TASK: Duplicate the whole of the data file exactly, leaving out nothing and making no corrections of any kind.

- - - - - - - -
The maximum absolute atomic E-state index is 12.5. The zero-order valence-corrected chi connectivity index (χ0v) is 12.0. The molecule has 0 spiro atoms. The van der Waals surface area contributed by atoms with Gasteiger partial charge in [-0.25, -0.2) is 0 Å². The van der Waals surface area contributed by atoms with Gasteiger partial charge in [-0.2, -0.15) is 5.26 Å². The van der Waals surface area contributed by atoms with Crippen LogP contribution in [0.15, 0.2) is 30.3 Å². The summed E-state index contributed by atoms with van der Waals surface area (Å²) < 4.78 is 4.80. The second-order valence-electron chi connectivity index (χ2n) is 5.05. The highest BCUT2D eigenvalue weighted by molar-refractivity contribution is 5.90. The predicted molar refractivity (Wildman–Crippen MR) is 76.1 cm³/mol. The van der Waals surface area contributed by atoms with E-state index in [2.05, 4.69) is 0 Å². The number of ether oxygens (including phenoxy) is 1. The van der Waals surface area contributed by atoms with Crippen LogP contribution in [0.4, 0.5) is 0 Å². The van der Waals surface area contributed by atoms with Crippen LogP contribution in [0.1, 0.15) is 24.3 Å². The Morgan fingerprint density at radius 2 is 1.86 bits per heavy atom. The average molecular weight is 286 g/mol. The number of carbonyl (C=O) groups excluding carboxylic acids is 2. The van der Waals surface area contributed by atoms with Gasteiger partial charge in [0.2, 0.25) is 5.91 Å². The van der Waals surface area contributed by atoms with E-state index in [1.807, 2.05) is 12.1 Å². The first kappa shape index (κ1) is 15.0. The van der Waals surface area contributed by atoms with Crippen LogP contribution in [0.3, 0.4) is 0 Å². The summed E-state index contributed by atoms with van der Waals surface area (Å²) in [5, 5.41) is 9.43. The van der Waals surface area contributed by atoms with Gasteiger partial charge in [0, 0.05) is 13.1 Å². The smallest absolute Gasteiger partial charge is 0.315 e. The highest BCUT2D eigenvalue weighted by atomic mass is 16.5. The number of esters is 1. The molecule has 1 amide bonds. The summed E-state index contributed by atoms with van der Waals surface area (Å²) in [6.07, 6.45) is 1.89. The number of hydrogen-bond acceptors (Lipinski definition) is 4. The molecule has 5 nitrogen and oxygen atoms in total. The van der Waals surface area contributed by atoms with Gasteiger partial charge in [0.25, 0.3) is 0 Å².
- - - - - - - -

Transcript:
The maximum absolute atomic E-state index is 12.5. The zero-order valence-corrected chi connectivity index (χ0v) is 12.0. The molecule has 0 spiro atoms. The van der Waals surface area contributed by atoms with Gasteiger partial charge in [-0.25, -0.2) is 0 Å². The van der Waals surface area contributed by atoms with Gasteiger partial charge in [-0.2, -0.15) is 5.26 Å². The van der Waals surface area contributed by atoms with Crippen LogP contribution in [0.15, 0.2) is 30.3 Å². The summed E-state index contributed by atoms with van der Waals surface area (Å²) < 4.78 is 4.80. The second-order valence-electron chi connectivity index (χ2n) is 5.05. The highest BCUT2D eigenvalue weighted by molar-refractivity contribution is 5.90. The predicted molar refractivity (Wildman–Crippen MR) is 76.1 cm³/mol. The van der Waals surface area contributed by atoms with E-state index in [2.05, 4.69) is 0 Å². The number of ether oxygens (including phenoxy) is 1. The van der Waals surface area contributed by atoms with Crippen LogP contribution in [0.4, 0.5) is 0 Å². The van der Waals surface area contributed by atoms with Crippen LogP contribution in [0.1, 0.15) is 24.3 Å². The Morgan fingerprint density at radius 2 is 1.86 bits per heavy atom. The average molecular weight is 286 g/mol. The number of carbonyl (C=O) groups excluding carboxylic acids is 2. The van der Waals surface area contributed by atoms with Gasteiger partial charge in [0.2, 0.25) is 5.91 Å². The van der Waals surface area contributed by atoms with E-state index in [1.807, 2.05) is 12.1 Å². The first kappa shape index (κ1) is 15.0. The van der Waals surface area contributed by atoms with Crippen LogP contribution in [0.3, 0.4) is 0 Å². The summed E-state index contributed by atoms with van der Waals surface area (Å²) in [5, 5.41) is 9.43. The van der Waals surface area contributed by atoms with Gasteiger partial charge in [0, 0.05) is 13.1 Å². The smallest absolute Gasteiger partial charge is 0.315 e. The highest BCUT2D eigenvalue weighted by atomic mass is 16.5. The number of esters is 1. The molecule has 1 amide bonds. The summed E-state index contributed by atoms with van der Waals surface area (Å²) in [6.07, 6.45) is 1.89. The number of hydrogen-bond acceptors (Lipinski definition) is 4. The molecule has 5 nitrogen and oxygen atoms in total. The van der Waals surface area contributed by atoms with Gasteiger partial charge in [0.25, 0.3) is 0 Å².